Newspaper Page Text
rnousned every afternoon (except Saturday) and Sunday morning.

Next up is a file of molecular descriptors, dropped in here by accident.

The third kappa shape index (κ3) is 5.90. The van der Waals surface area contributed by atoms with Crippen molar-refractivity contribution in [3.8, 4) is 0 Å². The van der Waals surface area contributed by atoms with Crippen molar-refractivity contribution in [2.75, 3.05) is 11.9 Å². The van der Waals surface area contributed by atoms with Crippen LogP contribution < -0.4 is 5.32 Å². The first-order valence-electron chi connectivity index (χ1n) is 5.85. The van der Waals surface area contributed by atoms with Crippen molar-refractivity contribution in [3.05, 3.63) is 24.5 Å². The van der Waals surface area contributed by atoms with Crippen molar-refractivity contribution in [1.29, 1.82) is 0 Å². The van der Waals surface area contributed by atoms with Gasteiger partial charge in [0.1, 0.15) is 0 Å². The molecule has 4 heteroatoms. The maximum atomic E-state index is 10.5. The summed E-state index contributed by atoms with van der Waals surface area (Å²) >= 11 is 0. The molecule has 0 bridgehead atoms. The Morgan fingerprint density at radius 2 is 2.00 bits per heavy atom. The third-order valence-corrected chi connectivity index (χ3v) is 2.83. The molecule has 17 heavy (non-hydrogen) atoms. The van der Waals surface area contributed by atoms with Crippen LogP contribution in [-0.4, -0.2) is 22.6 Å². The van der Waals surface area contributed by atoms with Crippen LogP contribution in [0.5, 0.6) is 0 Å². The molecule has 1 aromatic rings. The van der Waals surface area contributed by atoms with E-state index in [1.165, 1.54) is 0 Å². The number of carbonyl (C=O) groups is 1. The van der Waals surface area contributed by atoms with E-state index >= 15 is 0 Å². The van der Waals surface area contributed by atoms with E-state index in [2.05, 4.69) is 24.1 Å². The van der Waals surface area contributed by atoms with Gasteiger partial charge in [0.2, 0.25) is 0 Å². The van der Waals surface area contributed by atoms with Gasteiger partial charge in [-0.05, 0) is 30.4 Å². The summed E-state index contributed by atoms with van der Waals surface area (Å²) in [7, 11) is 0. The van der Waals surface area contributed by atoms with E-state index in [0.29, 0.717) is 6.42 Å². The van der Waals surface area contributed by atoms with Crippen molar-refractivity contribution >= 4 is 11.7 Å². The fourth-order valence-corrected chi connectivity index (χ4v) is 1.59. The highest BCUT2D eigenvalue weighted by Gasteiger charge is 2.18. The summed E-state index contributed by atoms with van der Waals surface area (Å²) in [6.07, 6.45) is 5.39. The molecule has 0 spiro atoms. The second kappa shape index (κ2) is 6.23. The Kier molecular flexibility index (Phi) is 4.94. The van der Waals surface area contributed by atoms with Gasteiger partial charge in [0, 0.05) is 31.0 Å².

Entered as- second-class matter in the Postoffice, Brownsville, Texas THE BROWNSVILLE HERALD PUBLISHING COMPANY _ 1263 Adams St, Brownsville, Texas MEMBER OF THE ASSOCIATED PRESS te Associated Press is exclusively entitled to the use for publication of news dispatches credited to it or not otherwise credited in this paper, d also the local news published herein. Subscription Rate*—Daily and Sunday; le Year . $9.00 K Months . $4.50 iree Months . $225 le Month . .75 TEXAS DAILY PRESS LEAGUE National Advertising Representative Dallas, Texas, 512 Mercantile Bank Building. Kansas City, Mo, 306 Coca-Cola Building. Chicago, 11L, 180 North Michigan Avenue. Los Angeles, Cal, Room 1015 New Orpheum Bldg, 846 S. Broadway. New York, 370 Lexington Avenue. St. Louis, 502 Star Building. San Francisco, Cal., 318 Kohl Building. Absurdities of Our Present Problems One of the most encouraging things about the world’s resent difficulty is the fact that all of its major prob es are in the highest degree irrational. They need only 3 be stated to have their inherent absurdity made obvious; nd the more they are stated and examined, the more ikely it becomes that mankind will recognize their ab urdity and do away with them. There never was a time when natural forces oper ted to make nations neighborly as strongly as they do ow. World-wide communication is an accomplished fact. )istances have shrunk to mere fractions of their old ength. The increasing complications of world finance and rade have made all countries inter-dependent. A new ietwork of treaties has been set up to preserve the peace. Ivents have compelled dullest men to realize that war osts more than it can possibly be worth. Yet in the face of these facts, one of our very great st problems is the problem of keeping the peace. The vorld is drifting toward war in spite of the fact that it las more reasons for staying at peace than it ever had >efore. It is the same in the economic field. We have devel >ped the art of production to the point where poverty leed no longer exist. We can make more of everything han we can possibly need. The masses of mankind can injoy more luxuries than the wealthy could have a few generations ago. Yet, poverty is increasing and we suffer from a short ige of nearly everything; and as Edward A. Filene, the Boston merchant, has pointed out, poverty has increased most rapidly in those nations whose ability to produce wealth has been most augmented. Similarly, world trade today ought to thrive as never oefore. The facilities for it were never so great; the need of the various nations for the things produced by their neighbors was never so great; the financial arrangements whereby the flow of goods is made easy were never so well developed. But world trade dwindles, year by year, and most nations have been busy cutting it down still fur ther by means of tariffs, import restrictions, quota laws and the like. These problems, when examined carefully, simply don’t make sense. Is it too much to expect that we shall presently find a way to start moving with the tide instead of against it? Safeguarding the Public It is reported at Washington that the administration plans a thorough and complete overhauling of the federal food and drugs law. Such action is badly needed, and can be a real service to the consuming public. Stricter rules governing the labels of cosmetic and patent medicine preparations are among the changes contemplated. One change proposed would prevent a manufacturer from including in his copy the names of diseases unless his preparation was actually a specific cure for such maladies. We would get, under such a rule, no more of those concoctions warranted to be useful for everything from bunions to gallstones; we would get no more “sure cures” for tuberculosis, cancer and pneumonia. Things, in short, would be on a much sounder basis. It is to be hoped that the administration goes through with its plan. Sunday Services in Churches FIRST PRESBYTERIAN CHURCH Eliza'-eth at Palm Boulevard Sunday School 9:45 a. m.. S. W McKenzie, Supt. Morning worship 11:00—Regular Communion service preceded with a brief message on “The Great Ex pectation.” Organ numbers as fol lows: Prelude, “Offertoire in F’’ — Read; offertory, “Moonlight”—Fry singer; Postlude, “Sarabande” Hapdel. Anthem by the choir. Mr. J. A. Russel, musical director; Mrs. Edward Seabury, organist. The session will meet at 10:45 a. m. for the convenience of any who may wish to unite with the church. The evening service will be dis continued during July and August. The woman’s auxiliary will meet Monday, at 3:30 p. m. for their regular business meeting followed by a study hour with Miss Bertha Hartman as leader. The executive committee will meet at 3:00 p. m. A cordial welcome awaits you at the services of this church. Emmet P. Day. pastor. SACRED HEART CHURCH 9th and Elizabeth Sunday masses at 7 and 9 a. m., with benediction after the second mass. No evening services during the summer, e>cept on special oc casions. Society communion days: first Sunday of the month. Children of Mary; second Sunday, Holy Name society; third Sunday, Altar So ciety: fourth Sunday, Christ Cad ets. Be faithful and regular. First Friday of the month: Com munion Mass at 7 a. m., followed by benediction. Confessions are heard Saturday afternoon and evening from 4:30 to 6 and from 7:30 to 9, also every morning before mass. A cordial welcome is extended by pastor and congregation to all visitors and newcomers to the city, both Catholic and non-Cathoiic. You wall not be embarrassed by an effusive reception committee, but we will quietly endeavor to make you feel at home in your Father’s House. Rev. Paul A. Lewis, O. M. I. Pastor. FIRST BAPTIST CHURCH 9:40 Sunday Schol. w. E. Collins. Supt. 10:35 morning worsrlp: Organ Prelude. Doxology. Invocation Gloria Patri Hymn 81. Announcement* Hymn 106 Offertory Special Music Sermon by the Pastor: “God’s Estimate of a Good Man.” Ads 11 23-26. Hymn 158 Benediction Postlude. 7c00 Baptist Training Service. David Joost .director. 8:00 Evening worship: Chorus singing and call to wor ship (full young peoples’ chorus and orchestra) Gospel Song No. 450. Hymn No. 104. Prayer Miscellaneous Gaspel Singing No. 229. Offertory Sermon by Pastor: ‘‘Being Justi fied by Faith” or The Standing of the Saved Man. / Hymn No. 121. Benediction Postluda Large crowds present last Sunday morning and night. Paptism again tonight. Time is a revealer! How many who attended the ‘big meet ing’ under tabernacle will abide in the regular work of the church? Our guest preacher last Sunday morning was Maj. McMurry, Chaplain in U. S. stationed at Randolph Field, and former pastor of this church. Good message. Watch our service close this morning at 11:45. You are extended a welcome. Oscar Lee Smith, pastor. IMMACULATE CONCEPTION CHURCH 1218 Jefferson St. Sunday Masses, at 5:30, 6:30, 7 30, 9 and 10 a. m. The last Mass is for the Sunday Sunday School children followed by a short instruction and benediction. Thursday evening at 7:30 Holy Hour. Mondays and Wednesdays at 4 p. m. doctrine class for children of second and third communion. Tuesdays and Fridays at 4 p, m. ■" i ■mi i ■ ——» > Out Our Way.By Williams /"-\ / x coolDkIt ee \ woo ape a sports / THERE'S WlriAt WOO \ A SFbRTSMANi- MAU , HARV, AM'Don't / x Gar mika OM . V OoT oP MEW ER|~'BECAUSE Know iT - WOO / \T WAS, -J.'crr 1 AT THREE 1 OONT U^E To OOMT l^ETiME / IT WAS. OoST 1HH&E p beFoR£ CLOCKSi WOO DOST / GeTTU DAyuGRT OCCOCT OAy UC.HT-1 OOMT LiUE GREASE, ER VNHEM me M»T— "Tms , CJV<E MOSQUITOES, OJER-ALLS , ER \ AMT.©ow, WHAT MOQkiikJ qq MOD,OR WET POARika’ macHiUERWER \ a Battler* feet, or sand colo couches , er V BoPRS, O R STALE SHoP WHISTLES, ER -- SANDWICHES, OR /6MOkE.tR- OH — \ Bob wire fences,/ BoT.woo Do uHe \OR OH — ^^^VpAW CaT - THAT'S WOCR doctrine class for first communion. Mondays, Wednesdays and Fri days at 4 p. m. doctrine class for children in the Ramireno. Confessions heard daily before masses, Thursday evening after the Holy Hour; Saturdays from 3 to 6:30 p. m. and from 7:30 to 9:30 p. m.; also on the even and in the morn ing of the First Friday of the month. Weekday masses at 6:30, 7 and 7:30; on first Friday at 6, 7, and 7:30 o’clock. Rev. Jose Rose, O. M. I., Pastor. CENTRAL CHRISTIAN CHURCH H. J. Howard, pastor. D. A. Phillips, acting superintenoem. Bible school at 9:45 a. m. Communion and preaching ser vice, 11 a. m. Prelude. Gloria PatrL Invocation. Hymn. Scripture and prayer. Announcements. Communion hymn and commu nion service. Offertory. Anthem by the choir. Sermon “Rightly Dividing the Word of Truth.’’ Invitation hymn. Benediction. Posiiuue. Junior, Senior, and Intermediate Christian Endeavor societies meet at 7 p. m. on the roof auditorium. An unusually fine program has been prepared by the seniors. ‘ A patriotic service will fill the evening hour and an address will be given by Mr. Harbert Daven port. There will be special music. Christian Endeavor Program General topic: How can we make our nation more Christian? Leader—Jimmy Bame§. Song. Song. Sentence prayers. Song. Scripture lesson — Acts 3:19-21, read and discussed by George Boy yer. The program will be carried out in the nature of a play, with different characters representing the capitalist, the laborer, teacher, woman of the house, social worker and the minister. Costumes will be worn, appropriate for each part. Glenn Hermann will represent the capitalist, Lloyd Fallen the labor er, Armena Adams the teacher, Martha Lee Street the woman in the home, Maurine Barnes the so cial worker and Edwin Clark the minister. Aileen Hanna will give a talk on “Why is Christianity the only hope of the world? Following this part of the pro gram will be a song, the roll call, and the reading of the Christian Endeavor pledge, and in conclusion Dorothy Pearl Street will lead the society in a Bible drill. The meet ing will then be turned over to the president for a brief business session. Last Sunday night the Christian Endeavor room was crowded be yond its capacity. For this service the society will meet on the roof auditorium. LUTHERAN CHURCH Services in the junior high school auditorium at 3 p. m. Sunday school at 4 p. m. Rev. W. H. Stratman, pastor. MEXICAN METHODIST CHURCH 13th and Tyler Sunday school at 9:30 a. m. Young people program at 10:45 a. m. Sunday evening service at 8 p. m. Prayer meeting arid teacher's meeting thursday at 8 p. m. F. Ramos, Pastor The vacational Bible school of the Mexican Methodist church had an enrollment of 60 children and five teachers under the direction ot Miss C. Villarreal and the fine cooperation of the following teach ers: Miss E. Cavazos. Mrs. A. E. Ca vazos. Mrs. F. Ramos, Miss B. Gu tierrez and the pastor. We praised highly the work done. Our school closes with a play “The Spirit cf Happiness’’ prepared by Miss Ca vazos, and the exhibition of the work done in school. F. Ramos, pastor. CENTRAL CHURCH OF CHRIST 14th and Grant Streets Sunday morning Bible Study at 10 a. m. Preaching second and fourth Sundays. Lord’s supper at 11:45 a. m. Evening service, 8 p. m. Tuesday afternoon the Ladies Bible class meets at 3 o’clock. Wednesday evening the Bible Study and prayer service at 8. CHURCH OF THE NAZARENE San Benito Sunday School, 9:45 a. m. Preaching 11:00 a. m. N. Y. P. S. 6:30, p. m. Preaching 7:30 p. m. Midweek prayer service Wednes day evening’s. CHURCH OF THE ADVENT Holy Communion at 7:30 a. m. Morning prayer and serman, 10 a. m. Saints’ Lays. Holy communion, at 7:30 a. m. First Sunday in month. Holy ' communion, 10 a. m. Rev. R. O. Mackintosh, rector. FIRST CHURCH OF CHRIST SCIENTIST Corner Elizabeth and West Second Streets First Church of Christ, Scientist of Brownsville. Texas, p branch of the Mother Church The First Church of Christ, Scientist, in Boston, Massachur'tts. Sunday school at 9:45 a. m. Subject: “God.” Sunday morning services at 11:00 A Wednesday evening testimonial meeting at a no o’clock Reading room in the Maitby building on Levee and 12th -.treets open from 2 to 4:30 p. m. daily, except Sunday and holiday's. _i_ MEXICAN BAPTIST Between 1st and 2nd Adams 9:45 a. m.—Sunday School. 7:30 p. m.—Evening service. Monday, 7:30 p. m.—Women’s Missionary Society. Wednesday, 7:30 p. m.—Evening service. Friday, 7:30 p. m.—Young men’s society. George B. Maxim, pastor. ALL SAINTS CHURCH (Episcopal) San Benito Rev. W. Everett Johnson, Rector. Summer schedule of Sunday Ser vices. Morning service at 8. Evening service, 7:30. Forum at the Rektory, 477 North Fteagan, at 11 a. m*f ' 1 OUR LADY OF GUADALUPE C3URCH Mass on Sundays at 6:30 and 8:30; on week-days at 6:30; on holidays of obligation at 7:30 and 8. Catechism Class, on Sundays aft er the second ouua Rosary and Benediction* every Sunday and Thursday at 7:30 p. m. mass; on Saturdays and on the eve of feast-days, from 4 to 6 and from 6:30 to 8 p. m. Serrodes, O. M. L, pastor. CHURCH OF THE NAZARENE Fifteenth and Grant 9:45 a. m. Sunday school. 11:00 a. m. Worship. 6:30 p. tn. Senior and Junior N. y. P. S. 7:30 p. m. Preaching. Midweek prayer meetings Wed nesdays at eight p. m. A hearty welcome awaits all. Rev. and Mrs. R. D. Parmer, pastors. Christian Science Lesson Subject "God” ij the subject of the Les son-sermon in all Churches of Christ, Scientist, July 2. Among the citations comprising the Lesson-Sermon is the following from the Bible, I Chronicles 17: "O Lord, there is none like thee, neither is there any God besides thee, according to all that we have heard with our ears.” The Lesson-Sermon also inclcdes the following passage from the Christian Science textbook, "Science and Health with Key to the Scrip tures,” by Mary Baker Eddy: "God is incorporeal, divine, supreme, in finite -Mind, Spirit, Soul, Principle, Life, Truth, Love. "Question.—Are these terms syn onymous? “Answer.—They are. They refer to one absolute God. They are also intended to express the nature, es sence, and wholeness of Diety. The r SCOTT’S SCRAPBOOK - • ^By R. J. Scott 1 Chinese who die in panama are. PLACED IN THIS BUILDINQ WHICH contains I5"o vaults- when The VAULTS ARE ALL OCCUPIED A BOAT is CHARTERED and the bodies are T'hen Taken to china por Burial Eujene £ru?ui .✓THE FRENCHMAN, WON 'fHE. PEAfftERWElOHr" PJCHT CROWN from Johnny kilbane Despite. <he fact half op his JAW WAS N'ADF. OF Silver Due '(o rfs Powerful LEQS A KANGAROO CAM MAKE 30 PEE< AT A BOUND AMD KEEP <HA-Tk PACE- UP INDEPlNlfELy right, 1933. by. Central Pie*» Aiaociatum. Inc L"JO attributes of God are justice, mercy, wisdom, goodness, and so on. “Question.—Is there more than one God or Principle? “Answer.—There is not. Principle and its idea is one, and this one is God, omnipotent, omniscient, and omnipresent Being, and His reflec tion is man and tne universe. Omni is adopted from the Latin adjec tive signifying all. Hence God com bines all power or potency, ail science or tree knowledge, all-pres ence” (p. 465). A Georgia woman who has lived to be over 100 years old says she has never seen an auomobile. ' BEGIN HERE TODAY AARRETT COLVIN, back In New York after four years, meets 30-year-old ELINOR STAFFORD and falls In love with her. Bar rett la 35, wealthy and has mads a name for himself as ai arche ologist. Elinor's beautiful mother, LIDA STAFFORD, has kept the girl In the background, wanting atten tion for herself. Lida Is carrying on a flirtation with VANCE CAR TER and la constantly scheming to keep In the good graces of MISS ELLA SEXTON, her hus band's aunt. In order to Inherit a share of tbs Sexton fortune. Eli nor hates thin hyprocrlsy. Barretts half-sister. MARCIA RADNOR, Is terrified for fear her husband will learn of an unfor tunate episode In her past. Years before Barrett shielded Marcia when n youthful romance ended disastrously. Marcia had a son whom Barrett adopted. The boy la nine years old now. Marcia Insists that If her husband learns the truth he will never forgtvo her. HAROLD DEXTER, the boy's tutor, threatens blackmail. Bar rett. hinting at knowledge of Dex ter's past tall of which Is bluff), frightens the man Into promising he will not moke trouble. Barrett takes Elinor Stafford for a drive. Each time he sees her she seems more charming. NOW GO ON WITH THE STORY CHAPTER X g ENT WELL STAFFORD sat be fore the fire, flushed and heavy eyed. The usual decanter and glass were beside him on a small table within easy reach. For the first time that he could remember Elinor had not greeted him as he came In. Although the home-com ing had left him hollow it warmed him, too. He hoped that she was out with some young people having a good time. The fact that she had so few good times made his eyes fill with those tears that rise easily from alcohol. A little stir at the door made him turn to see Elinor, her eyes bright and shining. “Well, child’’—he offered in a rasping, low voice after the cough that was habitual. “Dear!’’ she exclaimed. She came forward swiftly, stooped and kissed him, then settled on a low stool at his feet. Her father studied her. She was beautiful — rarely, undoubtedly beautiful. He didn’t see how even the dullest eyes could miss that fact. "And what?" he asked. It was a nightly ritual, one that had started back in the days when It prompted a history of her play hours and of how she had done at lessons. “I had a ride,” she replied. She was staring Into the fire and trying not to smile. He saw her set her teeth on the lower lip which would turn upward, saw the dreaming languor of her eyes. “Um!” Stafford reached for the decanter to pour another drink. He had always known it would hurt when it came; but be had never sensed the depths of the hurt. And yet be wanted Elinor to fall In love, to be happy and settled In a home of her own. Odd how rea son and Instinct quarreied! Hs etppkd bis bracer, set down tbs Che stifled on a low stool at his feet. glass and spoke. "And who took you riding?” “Mr. Colvin—Mr. Barrett Col vin.” “Thought perhaps you’d gone with Bob Telfair—” “Oh. no!” "Like him, don’t you?” "Yes, I like him but—” • • • 66JJUT what?” Stafford prompted. How had anything so beauti ful come to him and to Lida? So beautiful spiritually as well as physically? He never had been able to make it out. “Weil,” she explained slowly, "1 like him as a very good friend. You know he’s helped me a lot with 1 Cousin Philip, going to see him when I couldn’t manage to because of Mother and the way she feels. He’s beeu a very good friend!” she ended loyally. “Yes, I know. Poor young devil! Well, what about Colvin? You like him?” “Very much.” The response came low. “Hum—l" Bentwell again lifted his glass. ”1 had the most wonderful after noon I’ve ever had in my whole life!” ehe confessed. Bentwell had known it would come to her in that way; that ehe was built to give a whole heart and not a cautious inch of it. Suppose Colvin were damned fool enough not to realize that which wee of fered him? “Do you know Mr. Colvin, Fa ther?” she asked. She wanted to talk of Colvin, he saw. There bad been a time years ago when he had wanted to talk of Lida in the eame way. The time had been short, as Lida was orphaned and alone and ; they had married quickly. Soon after marriage he had not wanted to talk of her nor even to think of her. Elinor bad his capacity for dreaming. She must not be hurt) “1 know him fairly well.” he re sponded in bis slow way. ''His family have lived across the etreet from Aunt Ella for more years than sven I can remember. While I was still on the leash I used to be Jragged there and Colvin and his Bister ran In often. He’s a good chap, I understand, but they say he’s a hard-boiled bachelor. I think a good many women have tried to marry him. The Colvin fortune is considerable, you know.” • • • CHE flushed at the words. ^ “I’m not going to try to marry him,” Elinor admitted honestly and a trifle loudly. "But if he wanted to marry me—he’d have to do no more than snap his fingers or whistle!” She tried to make a joke of it, laughing, but she could not. After the failure she covered her face for a moment with her hands. “Suppose,” Stafford said slowly, “he hasn’t sense enough to know how lovely you are? Sugpose he’s as blind as so many damned fools?’’ “Then I suppose I'll know I wasn’t—nice enough." "Don’t!” Her father begged. Eli nor slipped her hand into his and looked at the decanter. He had al ready had a good deal; more even than was usual. "We must play chess after dinner,” she said, eyes Btill on the decanter, “I’d like to but I don’t want to bore you, baby.” "But I’d love it! You know I love it. Father, when is Mother going?” Her voice was suddenly anxious. "They start, I believe, tomorrow morning.” “Then—that’s all right!” she said quickly, happily. She didn't want Mr. Colvin to meet her moth er until she, Elinor, had had a lit tle chance. She wouldn’t have any chance at all if he met her mother, Elinor knew. It had happened be fore with every young man who had been attracted by Elinor, ex cept Bobby Telfair who had re mained adamant under her moth er’s attacks. The attacks were made, the girl understood, in order that a selfish woman might prove the fact that she could attract and enchant and rule wherever and whomever she wished. The thought of this bad never before really mat tered to Elinor. Now it did. Benson appeared in the broad doorway just then to announce that dinner was served. V gLINOR rose quickly, her father in his slow and cumbersome way. The dining room had been, decorated under Lida’s direction in what she considered an impres sive manner but tonight the aged oak walls and family portraits looked down on faded roses in the center of the table and a Venetian cut-work cloth that was a little crushed. The randies, too, had been burned before. It was the sort of thing EUnor detested. Consistent simplicity she thought to be so much more agree able. The constant striving to im press others had become one of the meanest, although one of the smallest, of Lida’s deceits. “Mother dining out?” Elinor asked after Benson had pushed her chair under her. “Yes,” her father said. “Off somewhere with that young Car ter.” “I loathe him and yet I’m sorry for him, too,” Elinor stated. It was odd how she could talk and hear herself as if from & distance while all the time that new, ex cited feeling in her heart made her seem to be a different person. “Father—" “Yes, dear?" “How are you off financially Just now? I saw a dress yesterday I would like to have.” “Then get it,” he answered quick ly. Elinor’s doing without because Lida simply “had to have" this or that had always angered him. And yet somehow he never managed to compensate Elinor for her patience with having so few frills. "Thaaks ever so much,” she said. Elinor was thinking that she would try her hair a new way. Low on her neck. Her mother had seen her with it that way and called it "idiotically stagey." But her moth er would be in Miami. Beautiful thought! And Tuesday when they drove up the Hudson to have din ner at the inn that he liked she’d wwr her tan coat that looked quite well in spite of being so old and the little tan hat that Celeste, her mother's maid, said was becoming. Benson appeared in the doorway. "There’s a call on the telephone for you. Miss Stafford." he said. “It’s Mr. Colvin.” 1 (To Be Continued)